Insider's Guide To Galesville

Small village, big history

April 20, 2008|By Andrea F. Siegel | Andrea F. Siegel,Sun Reporter

Some 15 miles south of Annapolis lies Galesville, a quiet country village with aspirations of staying that way.

Here's where people know your pets' names and your children's whereabouts. With no mail delivery for the 500 or so residents, the village post office and nearby businesses are gathering places, especially as the weather warms. Galesville occupies 660 acres, just over a square mile, a peninsula enveloped by Tenthouse and Lerch creeks and West River.

"My husband and I like to walk down to the water and see if we can see the Bay Bridge," said Adrianne Day, who moved there with her family seven years ago for a love of the water, village life and the Saturday morning strolls.

The village has 22 historic spots, noted in a self-guided tour brochure prepared by the Galesville Heritage Society in hopes of luring visitors. Founded in 1652, Galesville has a past tied to the water that yielded oysters, tied to the soil that yielded tobacco, and tied to the families who started businesses and stayed: Dixon, Hartge, Smith, Woodfield. Hartge's Yacht Yard, established in 1879 and still family-operated, is the oldest business of its kind in the Chesapeake Bay region. The village has four cemeteries, including a historic Quaker Burying Ground, and it was the site of the first general meeting of Quakers in what is now Maryland. Close by lies the field of the Hot Sox, the African-American baseball team that played Negro League greats.

Changing ways of life mean that Native American canoes, watermen's skipjacks and steamboats have been largely replaced by kayaks and recreational boats.

A 12-year tradition of big July 4th pyrotechnics in the tiny town ended with the 2006 display: Galesville was too overwhelmed by visitors. Like last year, this year the Galesville Heritage Society is planning a picnic for the day, with old-fashioned games, said Roberta Cassard, its president.

Housing stock --Galesville has more than 200 homes of varying sizes, shapes and ages, some from the 1800s and early 1900s, kept within families for generations. New homes dot the community. Nearly all are owner-occupied year-round; a few rentals are available. In a nod to the now-gone oyster houses, some driveways are made of shells.

Crime --There's very little crime, according to Anne Arundel County police statistics; what little takes place is mostly minor property crimes.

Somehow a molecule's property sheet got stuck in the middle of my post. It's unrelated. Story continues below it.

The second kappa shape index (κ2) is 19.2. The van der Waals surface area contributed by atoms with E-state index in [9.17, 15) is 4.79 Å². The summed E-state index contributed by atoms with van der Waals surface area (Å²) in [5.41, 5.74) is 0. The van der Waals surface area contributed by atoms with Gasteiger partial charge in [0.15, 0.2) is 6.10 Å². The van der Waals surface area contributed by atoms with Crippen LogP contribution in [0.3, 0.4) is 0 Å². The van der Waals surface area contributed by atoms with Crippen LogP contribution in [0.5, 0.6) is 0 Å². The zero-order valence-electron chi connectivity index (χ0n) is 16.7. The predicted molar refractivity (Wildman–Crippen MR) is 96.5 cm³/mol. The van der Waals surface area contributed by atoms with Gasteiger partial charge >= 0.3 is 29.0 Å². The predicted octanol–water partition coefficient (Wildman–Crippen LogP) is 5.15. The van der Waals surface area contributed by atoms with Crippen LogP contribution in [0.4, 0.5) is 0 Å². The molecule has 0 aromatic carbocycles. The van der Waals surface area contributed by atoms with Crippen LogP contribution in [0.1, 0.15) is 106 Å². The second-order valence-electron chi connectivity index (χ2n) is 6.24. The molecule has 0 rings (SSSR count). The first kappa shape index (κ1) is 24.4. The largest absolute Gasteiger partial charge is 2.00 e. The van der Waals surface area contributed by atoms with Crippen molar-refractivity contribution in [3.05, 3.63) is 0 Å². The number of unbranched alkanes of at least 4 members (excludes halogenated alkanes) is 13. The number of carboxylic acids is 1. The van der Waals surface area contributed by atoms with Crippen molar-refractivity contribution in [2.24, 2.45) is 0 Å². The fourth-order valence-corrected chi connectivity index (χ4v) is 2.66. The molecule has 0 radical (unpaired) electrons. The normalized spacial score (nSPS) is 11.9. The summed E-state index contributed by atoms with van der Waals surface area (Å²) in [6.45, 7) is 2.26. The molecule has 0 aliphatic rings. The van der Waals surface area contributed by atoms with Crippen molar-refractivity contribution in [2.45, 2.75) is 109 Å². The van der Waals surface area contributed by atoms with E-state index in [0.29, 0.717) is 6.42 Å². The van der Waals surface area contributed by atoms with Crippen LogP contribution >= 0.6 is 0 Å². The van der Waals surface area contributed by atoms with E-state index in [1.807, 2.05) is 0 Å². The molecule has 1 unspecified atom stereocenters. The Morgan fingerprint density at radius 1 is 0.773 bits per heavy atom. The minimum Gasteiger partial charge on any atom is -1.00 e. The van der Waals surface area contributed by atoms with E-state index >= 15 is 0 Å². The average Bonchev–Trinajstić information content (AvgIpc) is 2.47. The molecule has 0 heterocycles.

Shopping --Three antiques shops and an art gallery are in Galesville. Shopping lines nearby Route 2, from Edgewater to Annapolis, which has the Westfield Shoppingtown Annapolis mall. The South River Colony Shopping Center and the Annapolis Harbour Center are among Edgewater's shopping meccas.

Kids and schools --Public school pupils attend Lothian Elementary, where state assessment results in reading and math were near the state average, followed by Southern Middle, where test scores were a bit above the state average. At Southern High, the percentage of students passing algebra, biology, English and government was above the state average. One former school in Galesville has become the Carrie Weedon Science Center. Another, the former Rosenwald School for black students, has a national historic designation and is being refurbished as a community center, said Gertrude Makell, president of the community center's organization.

Transportation --Galesville is easily negotiable by foot and bicycle. In this area of winding two-lane rural roads, people go by car. Route 2, U.S. 301 and U.S. 50 are a short drive away. A South County connector bus between Edgewater and Deale stops in Galesville. Some communities, such as Shady Side, are easily reached by boat.

Dining in --Last year, the closing of the West River Market and a fire at a High's Dairy Store cost Galesville most of its convenience shopping. Construction is underway to rebuild High's; close to the water, HomePort Wine & Spirits also sells coffee, munchies and the locally made West River Market pies that are the stuff of legend. For supermarkets, residents typically head a few miles to Edgewater. Growing season features produce at roadside stands.

Dining out --Galesville has three restaurants with bars: Topside has water views; Pirates Cove and Thursdays are on the West River, accessible by boat.

Nightlife --For movies and entertainment, residents turn to Edgewater and Annapolis, and further to Baltimore, Bowie and Calvert County. But they patronize their local establishments. Especially on summer weekends when visitors and boaters descend, those places are busy.

Recreation --In a town that's a few feet above sea level with several hundred boat slips, everything water-oriented is big. Fishing and crabbing, especially at the community pier, are popular. The West River Sailing Club, which started in 1930 in Shady Side as OODYC (Our Own Damn Yacht Club) and moved to Galesville a few years later, holds regattas.

On land, tennis courts in the hamlet are well-used. The West River Improvement Association, which includes the surrounding area, owns the circa 1914 Galesville Memorial Hall, where it sponsors movie nights, dinners and such.

Community Web site --galesville.info

andrea.siegel@baltsun.com

GALESVILLE BY THE NUMBERS

ZIP code:

20765

Houses on the market:

7

Average sale price:

$399,900 *

Average days on market:

135 days*

*Sales information based on a single home sale in the past year. Listing information based on current listings and sales from the past 12 months from data of the Metropolitan Regional Information Systems Inc., compiled by Bill Whitman of Long & Foster Real Estate, West River.

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